August 14, 2014 at 7:23 am #10220Anonymous
Thank you again,
I have installed rosetta 3.4, before going to the tutorials you have mentioned in your previous post i followed some Demos which have provided inside the rosetta bundle. Demo was run successfully using following command for a 12 residue long loop region.
/home/administrator/rosetta3.4/rosetta_source/bin./loopmodel.linuxgccrelease -database /home/administrator/rosetta3.4/rosetta_database -loops:input_pdb 1L3R.pdb -loops:loop_file 1L3R.loop -loops:remodel perturb_kic -loops:refine refine_kic -ex1 -ex2 -nstruct 1 -loops:max_kic_build_attempts 100 -in:file:fullatom
during the entire run i have never come across any error massage so i assumed that this method is able to accept the phosphoserine (initially i tried with one PTM only)
after completion the task it has produced these final lines (bellow):
and generated a pdb file ” _0001.pdb”
protocols::checkpoint: Deleting checkpoints of LoopMover
protocols.looprelax: Refinetime: 603
protocols.looprelax: === Getting Statistics
protocols::checkpoint: Deleting checkpoints of Loopbuild
protocols.loop_build.LoopBuild: loop_cenrms: 0
protocols.loop_build.LoopBuild: loop_rms: 0
protocols.loop_build.LoopBuild: total_energy: 1970.91
protocols.loop_build.LoopBuild: chainbreak: 0
With the given out put i can expect that the run was successful and apart from these basic parameter value if i will introduce some exhaustive parameter i can get batter result.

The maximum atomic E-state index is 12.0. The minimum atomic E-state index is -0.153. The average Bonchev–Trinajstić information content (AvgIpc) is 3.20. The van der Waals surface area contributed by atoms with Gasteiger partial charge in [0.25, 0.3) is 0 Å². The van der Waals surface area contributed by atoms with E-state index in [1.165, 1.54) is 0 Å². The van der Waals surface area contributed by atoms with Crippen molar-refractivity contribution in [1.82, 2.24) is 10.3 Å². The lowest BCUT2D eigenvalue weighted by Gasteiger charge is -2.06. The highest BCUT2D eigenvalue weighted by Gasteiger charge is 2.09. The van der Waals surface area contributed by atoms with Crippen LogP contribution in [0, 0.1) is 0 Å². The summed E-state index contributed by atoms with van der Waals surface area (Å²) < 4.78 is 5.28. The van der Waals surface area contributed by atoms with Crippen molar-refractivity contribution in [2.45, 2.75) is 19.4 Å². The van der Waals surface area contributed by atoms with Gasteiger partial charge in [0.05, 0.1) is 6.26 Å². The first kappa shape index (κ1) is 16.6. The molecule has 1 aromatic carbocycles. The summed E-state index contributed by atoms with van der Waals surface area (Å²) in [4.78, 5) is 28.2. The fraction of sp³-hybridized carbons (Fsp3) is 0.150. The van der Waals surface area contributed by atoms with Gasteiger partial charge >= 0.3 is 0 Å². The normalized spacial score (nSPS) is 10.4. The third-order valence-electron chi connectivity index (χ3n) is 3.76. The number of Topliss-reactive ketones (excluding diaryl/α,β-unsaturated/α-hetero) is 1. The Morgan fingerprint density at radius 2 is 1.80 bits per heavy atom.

Please suggest me best parameter for this protocol for initial run (though i can understand that some time parameter varies with the complexity of problem but i don’t know the minimal setup for a quality run for any given case)
August 15, 2014 at 2:40 pm #10224Anonymous
If you get output structures, the run is “successful”. That doesn’t mean that you’re getting the results you want, though.
I’d recommend producing a small number of output structures and seeing if they look reasonable. Are all the parts that are moving supposed to move? Are you getting a decent range of sampling? Do the structures look reasonable from the experimental and intuitional information you have about the system? If something looks off about the structures, then you can look at altering the parameters to correct for it.
The demos provided are a reasonable start, but I’d also recommend looking at other related demos/tutorials (like the Meiler Lab ones) as well as published papers (especially the SupMat) for people doing similar things. This way you can get a better sense of what “knobs” there are to turn, and what sort of things people are looking for in the results.
A final suggestion is to do a “positive control” run. That is, find a similar system where you have both the starting structure and the desired result. You can then run your protocol on this case, and see if the results you get are consistent with the “known good” result.
August 15, 2014 at 3:02 pm #10225Anonymous
Thanks for replying,
Actually i have run domo with a positive control only, its a crystal structure of kinase and have resolved activation loop with phasphorthrionine residue.
Before starting the run i have distorted the loop region which i am looking for and after run i have calculated the RMSD value between crystal and predicted loop region (11 residues ) which is appearing about 4.7 Angstroms (much higher).
So now as per your suggestion i will explore the tutorials and papers which have addressed this kinda problem.
thanks for your valuable support and time.